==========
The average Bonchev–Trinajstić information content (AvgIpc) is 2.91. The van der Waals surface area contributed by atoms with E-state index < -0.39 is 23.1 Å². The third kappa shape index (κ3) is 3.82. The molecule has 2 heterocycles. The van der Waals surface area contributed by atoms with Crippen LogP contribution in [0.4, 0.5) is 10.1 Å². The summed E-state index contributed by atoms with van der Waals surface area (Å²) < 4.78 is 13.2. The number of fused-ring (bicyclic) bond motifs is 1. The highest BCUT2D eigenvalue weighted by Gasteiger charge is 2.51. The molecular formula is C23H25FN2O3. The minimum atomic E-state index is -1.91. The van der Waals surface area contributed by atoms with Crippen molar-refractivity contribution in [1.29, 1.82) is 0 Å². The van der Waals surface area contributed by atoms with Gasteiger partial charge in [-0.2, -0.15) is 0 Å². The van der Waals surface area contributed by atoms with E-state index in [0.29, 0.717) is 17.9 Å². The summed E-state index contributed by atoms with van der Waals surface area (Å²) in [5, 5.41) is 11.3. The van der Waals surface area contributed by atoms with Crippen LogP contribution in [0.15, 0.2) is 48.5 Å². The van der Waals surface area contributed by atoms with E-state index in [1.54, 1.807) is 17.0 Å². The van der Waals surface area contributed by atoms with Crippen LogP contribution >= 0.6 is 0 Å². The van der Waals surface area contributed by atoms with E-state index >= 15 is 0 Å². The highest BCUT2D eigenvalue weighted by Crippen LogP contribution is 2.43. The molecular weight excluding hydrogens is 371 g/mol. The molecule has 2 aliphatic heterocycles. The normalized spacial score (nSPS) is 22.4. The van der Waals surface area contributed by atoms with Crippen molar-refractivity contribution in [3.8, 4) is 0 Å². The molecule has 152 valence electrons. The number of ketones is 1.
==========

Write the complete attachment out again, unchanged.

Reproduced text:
The average Bonchev–Trinajstić information content (AvgIpc) is 2.91. The van der Waals surface area contributed by atoms with E-state index < -0.39 is 23.1 Å². The third kappa shape index (κ3) is 3.82. The molecule has 2 heterocycles. The van der Waals surface area contributed by atoms with Crippen LogP contribution in [0.4, 0.5) is 10.1 Å². The summed E-state index contributed by atoms with van der Waals surface area (Å²) < 4.78 is 13.2. The number of fused-ring (bicyclic) bond motifs is 1. The highest BCUT2D eigenvalue weighted by Gasteiger charge is 2.51. The molecular formula is C23H25FN2O3. The minimum atomic E-state index is -1.91. The van der Waals surface area contributed by atoms with Crippen molar-refractivity contribution in [1.29, 1.82) is 0 Å². The van der Waals surface area contributed by atoms with Gasteiger partial charge in [-0.2, -0.15) is 0 Å². The van der Waals surface area contributed by atoms with E-state index in [0.29, 0.717) is 17.9 Å². The summed E-state index contributed by atoms with van der Waals surface area (Å²) in [5, 5.41) is 11.3. The van der Waals surface area contributed by atoms with Crippen LogP contribution in [0.15, 0.2) is 48.5 Å². The van der Waals surface area contributed by atoms with E-state index in [1.54, 1.807) is 17.0 Å². The van der Waals surface area contributed by atoms with Crippen LogP contribution >= 0.6 is 0 Å². The van der Waals surface area contributed by atoms with E-state index >= 15 is 0 Å². The highest BCUT2D eigenvalue weighted by Crippen LogP contribution is 2.43. The molecular weight excluding hydrogens is 371 g/mol. The molecule has 2 aliphatic heterocycles. The normalized spacial score (nSPS) is 22.4. The van der Waals surface area contributed by atoms with Crippen molar-refractivity contribution in [3.8, 4) is 0 Å². The molecule has 152 valence electrons. The number of ketones is 1.